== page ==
JavaScript Trends: Mixed Signals | WebReference

JavaScript Trends: Mixed Signals

JavaScript Trends: Mixed Signals

Given the popularity of the Web and the key role JavaScript (aka ECMAScript among standards committees) plays in Web development, one would expect JavaScript to be ranked in the top ten of programming languages. But if you take the measure of JavaScript in 2004 you get mixed signals. On one hand, JavaScript is ranked 11th by TIOBE ( in its index of most talked about/discussed programming languages on the worldwide Web. As of June 2004, JavaScript is just ahead of SAS and Cobol and just behind C# and SQL. But in recent months, JavaScript has begun losing popularity in the TIOBE readings. In contrast, Jupitermedia's reports that 95% of all browsers have JavaScript enabled as of May 2004, vs. 88% from January 2002 (an improvement of 7% with a steady upward tick). Also, ECMA estimates that nearly 70% of web pages use JavaScript. ECMA is the standards organization whose ECMAScript-262 version 3 standard describes the baseline implementation of JavaScript 1.5 that all companies using JavaScript are pledged to adhere to. Finally, if you check at free scripting sites such as or, JavaScript generally runs a distant third to PHP and Perl for the number of scripts available. Also, there are many JavaScript samples that only adhere to ECMAScript version 1 or 2. To sum up these events, there appears to be a seesaw pattern in the usage of JavaScript.

JavaScript Standards Breakdown?

Looking at the major browser vendors, one sees the same pattern. Opera and Mozilla have moved their implementations closer to the ECMAScript and related CSS/DOM standards, while Microsoft has frozen its browser since its last update in 2002. Currently, ECMAScript version 4 was due to be approved and published by 1Q 2004. But that hasn’t happened and is likely to be delayed by 6-12 months as new players come on board at the ECMAScript steering committee.

Of even more concern is the apparent splintering of the JavaScript standard, which revolves around BEA's recommended ECMAScript extension – XML Scripting. XML Scripting adds some syntax changes to the JavaScript for clause that makes iterating through an XML file much easier. ECMA has approved XML Scripting (named E4X) but as an extension to ECMAScript version 4. This means software vendors can choose to implement E4X or not. Unfortunately, anyone familiar with ANSI SQL will know that optional levels crippled that standard. As a result, it’s almost impossible to exchange anything but the most elementary SQL scripts. To make matters worse, SQL objects and stored procedures were never fully standardized for all exceptions.

JavaScript can ill afford a splintering on something as fundamental as XML processing. If one looks at JavaScript right now from BEA, Mozilla and the ActionScript/JavaScript subset from Macromedia Flash, each one's handling of XML processing is different. With Microsoft proposing powerful XML processing capabilities in its new XEN language and PHP 5 having a nifty SimpleXML processing extension – JavaScript endangers its growing status as a cross platform macro, scripting and agenting language if it has clumsy or incompatible implementations of XML.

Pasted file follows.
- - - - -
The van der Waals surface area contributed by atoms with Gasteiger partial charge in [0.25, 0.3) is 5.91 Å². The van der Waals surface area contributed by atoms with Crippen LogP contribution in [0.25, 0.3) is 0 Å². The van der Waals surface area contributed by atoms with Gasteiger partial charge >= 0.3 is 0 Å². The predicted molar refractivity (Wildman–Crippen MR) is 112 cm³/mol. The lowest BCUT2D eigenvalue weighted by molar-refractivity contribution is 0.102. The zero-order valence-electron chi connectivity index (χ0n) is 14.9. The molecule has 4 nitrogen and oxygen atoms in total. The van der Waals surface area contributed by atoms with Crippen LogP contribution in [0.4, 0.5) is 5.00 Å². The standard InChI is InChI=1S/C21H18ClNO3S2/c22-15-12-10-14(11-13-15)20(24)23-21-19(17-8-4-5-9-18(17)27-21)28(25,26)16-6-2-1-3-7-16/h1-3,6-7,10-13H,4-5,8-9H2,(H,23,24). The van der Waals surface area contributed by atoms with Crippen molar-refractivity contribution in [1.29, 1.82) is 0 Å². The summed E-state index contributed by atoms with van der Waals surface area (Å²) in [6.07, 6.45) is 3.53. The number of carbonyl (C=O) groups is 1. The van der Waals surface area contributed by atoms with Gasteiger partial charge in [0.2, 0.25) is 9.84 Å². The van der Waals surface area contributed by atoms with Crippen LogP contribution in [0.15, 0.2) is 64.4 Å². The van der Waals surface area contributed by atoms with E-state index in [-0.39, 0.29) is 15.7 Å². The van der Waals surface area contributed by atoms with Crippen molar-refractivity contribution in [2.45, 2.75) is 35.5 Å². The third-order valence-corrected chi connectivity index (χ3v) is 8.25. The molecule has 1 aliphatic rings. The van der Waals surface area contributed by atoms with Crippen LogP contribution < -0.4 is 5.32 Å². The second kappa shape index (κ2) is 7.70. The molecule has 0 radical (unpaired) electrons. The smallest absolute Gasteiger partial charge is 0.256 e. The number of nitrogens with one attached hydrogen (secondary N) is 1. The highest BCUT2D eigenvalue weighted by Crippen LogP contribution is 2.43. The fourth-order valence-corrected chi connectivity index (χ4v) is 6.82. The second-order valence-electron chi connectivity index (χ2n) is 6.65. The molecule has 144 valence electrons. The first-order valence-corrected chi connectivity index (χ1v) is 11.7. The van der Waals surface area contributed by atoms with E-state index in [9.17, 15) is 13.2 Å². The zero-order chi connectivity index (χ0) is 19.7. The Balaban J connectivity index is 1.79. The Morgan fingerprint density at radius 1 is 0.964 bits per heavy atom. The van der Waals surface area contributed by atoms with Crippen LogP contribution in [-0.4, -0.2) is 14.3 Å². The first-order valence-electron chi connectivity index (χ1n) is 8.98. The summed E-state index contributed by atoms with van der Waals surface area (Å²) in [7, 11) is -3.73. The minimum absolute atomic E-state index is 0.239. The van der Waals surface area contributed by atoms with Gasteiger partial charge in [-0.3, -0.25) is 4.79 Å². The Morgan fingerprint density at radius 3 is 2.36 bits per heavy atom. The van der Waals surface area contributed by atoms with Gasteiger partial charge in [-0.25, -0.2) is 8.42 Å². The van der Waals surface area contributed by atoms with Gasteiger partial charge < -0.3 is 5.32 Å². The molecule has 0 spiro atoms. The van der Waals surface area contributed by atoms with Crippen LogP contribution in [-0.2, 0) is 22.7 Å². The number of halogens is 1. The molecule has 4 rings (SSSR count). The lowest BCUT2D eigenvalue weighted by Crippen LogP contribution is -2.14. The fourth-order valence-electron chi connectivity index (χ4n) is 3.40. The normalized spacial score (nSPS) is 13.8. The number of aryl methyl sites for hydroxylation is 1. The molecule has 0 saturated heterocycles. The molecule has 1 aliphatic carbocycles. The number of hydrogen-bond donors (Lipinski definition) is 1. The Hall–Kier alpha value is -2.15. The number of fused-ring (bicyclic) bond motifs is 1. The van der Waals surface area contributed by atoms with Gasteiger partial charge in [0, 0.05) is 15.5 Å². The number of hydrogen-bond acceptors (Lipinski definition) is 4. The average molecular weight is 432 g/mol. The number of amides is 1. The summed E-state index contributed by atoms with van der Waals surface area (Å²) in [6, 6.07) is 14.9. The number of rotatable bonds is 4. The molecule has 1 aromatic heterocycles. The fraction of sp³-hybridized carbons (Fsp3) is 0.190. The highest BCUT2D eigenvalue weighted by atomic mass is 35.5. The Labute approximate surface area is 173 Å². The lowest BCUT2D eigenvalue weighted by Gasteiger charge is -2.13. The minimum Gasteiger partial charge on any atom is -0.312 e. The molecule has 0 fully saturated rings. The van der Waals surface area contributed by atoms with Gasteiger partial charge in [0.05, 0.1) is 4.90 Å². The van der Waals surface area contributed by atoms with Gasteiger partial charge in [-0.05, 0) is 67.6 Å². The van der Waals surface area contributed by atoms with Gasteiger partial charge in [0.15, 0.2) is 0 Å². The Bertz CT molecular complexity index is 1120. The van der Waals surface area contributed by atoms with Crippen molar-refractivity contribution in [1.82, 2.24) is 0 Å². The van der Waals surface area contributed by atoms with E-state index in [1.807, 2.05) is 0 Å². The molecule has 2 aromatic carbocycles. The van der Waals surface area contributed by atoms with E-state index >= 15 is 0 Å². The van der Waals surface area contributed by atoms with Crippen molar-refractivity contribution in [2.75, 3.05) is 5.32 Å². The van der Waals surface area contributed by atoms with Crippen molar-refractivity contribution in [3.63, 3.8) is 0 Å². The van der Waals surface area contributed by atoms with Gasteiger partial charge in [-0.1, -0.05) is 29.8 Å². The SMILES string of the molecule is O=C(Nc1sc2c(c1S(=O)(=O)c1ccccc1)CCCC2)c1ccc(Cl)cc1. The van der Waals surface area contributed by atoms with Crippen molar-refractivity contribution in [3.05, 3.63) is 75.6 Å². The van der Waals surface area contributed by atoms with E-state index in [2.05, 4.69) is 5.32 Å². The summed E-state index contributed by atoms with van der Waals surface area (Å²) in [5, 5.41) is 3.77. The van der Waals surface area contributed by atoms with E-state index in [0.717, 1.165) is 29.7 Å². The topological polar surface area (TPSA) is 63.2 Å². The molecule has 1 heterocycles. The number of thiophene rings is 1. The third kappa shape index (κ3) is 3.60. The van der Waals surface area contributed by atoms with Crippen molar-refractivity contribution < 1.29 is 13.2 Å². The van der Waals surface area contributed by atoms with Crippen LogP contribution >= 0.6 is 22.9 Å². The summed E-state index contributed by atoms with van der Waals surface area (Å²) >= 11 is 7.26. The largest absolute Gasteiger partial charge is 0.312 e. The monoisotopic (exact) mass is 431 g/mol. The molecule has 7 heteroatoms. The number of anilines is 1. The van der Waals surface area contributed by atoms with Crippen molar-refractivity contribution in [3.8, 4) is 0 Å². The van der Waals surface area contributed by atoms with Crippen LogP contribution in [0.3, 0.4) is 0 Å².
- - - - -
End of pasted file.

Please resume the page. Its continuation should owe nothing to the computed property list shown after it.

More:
But this is not the only area where JavaScript is in trouble. Part of it is inherent in the language. It’s easy to add new and powerful objects to the language - vendors do exactly that. But each implementation can vary substantially. This is analogous to all the different and incompatible C/C++ libraries that proliferated in the late 1980's and continue to this day. If one looks at the JavaScript used in Acrobat 6, Photoshop, Illustrator, Dreamweaver or Mozilla – all define and handle Color and Text Formatting differently.

Now if one is only concerned about the Web HTML usage of JavaScript - then this natural "evolution" is either a minor problem or irrelevant. However, for those looking at JavaScript as a logical candidate for the cross platform scripting language equivalent to Java, one needs to be concerned with this divergence. It is too much like what has happened with C/C++ where movement of code cross platform requires such a substantial conversion effort that it is infrequently attempted. Look at what has happened within Windows. Trolltech's C/C++ QT framework on Windows is quite different from Watcom C/C++ and again from Microsoft VC++, making conversion a major task.

In hindsight, maybe Sun isn’t given much credit for preserving the closest thing the IT community has to a cross-platform and portable programming language. However, it would be useful to have JavaScript as a cross platform scripting language for several reasons. JavaScript beats Java hands down for ease of programming with its typeless variables and easily defined objects. Also, JavaScript's design makes it suitable for rapid development and deployment. But Java trumps JavaScript for the range of tasks it can perform and its overall speed of operation. It would be nice to have a robust cross-platform version of JavaScript for macro, scripting, OS shell and/or agenting work.

And since Microsoft is a voting member of ECMA (and uses JavaScript extensively in its new InfoPath 2003 and BizTalk Server 2004), it’s less likely to create mischief as it did with Java and the JVM. Even after nearly 2 billion dollars worth of payments to Sun, Microsoft still hasn’t agreed to support the latest JVM – Microsoft gets to install and deliver an obsolete JVM on Windows until 2007, at least.

JavaScript is going through a crucial acceptance period as it takes on more cross-platform macro, scripting and agenting roles. It remains to be seen whether the IT community will support and enforce uniform standards. This will determine how successful JavaScript will be in a broader role than just the Web's scripting language.

Created: March 27, 2003
Revised: June 12, 2004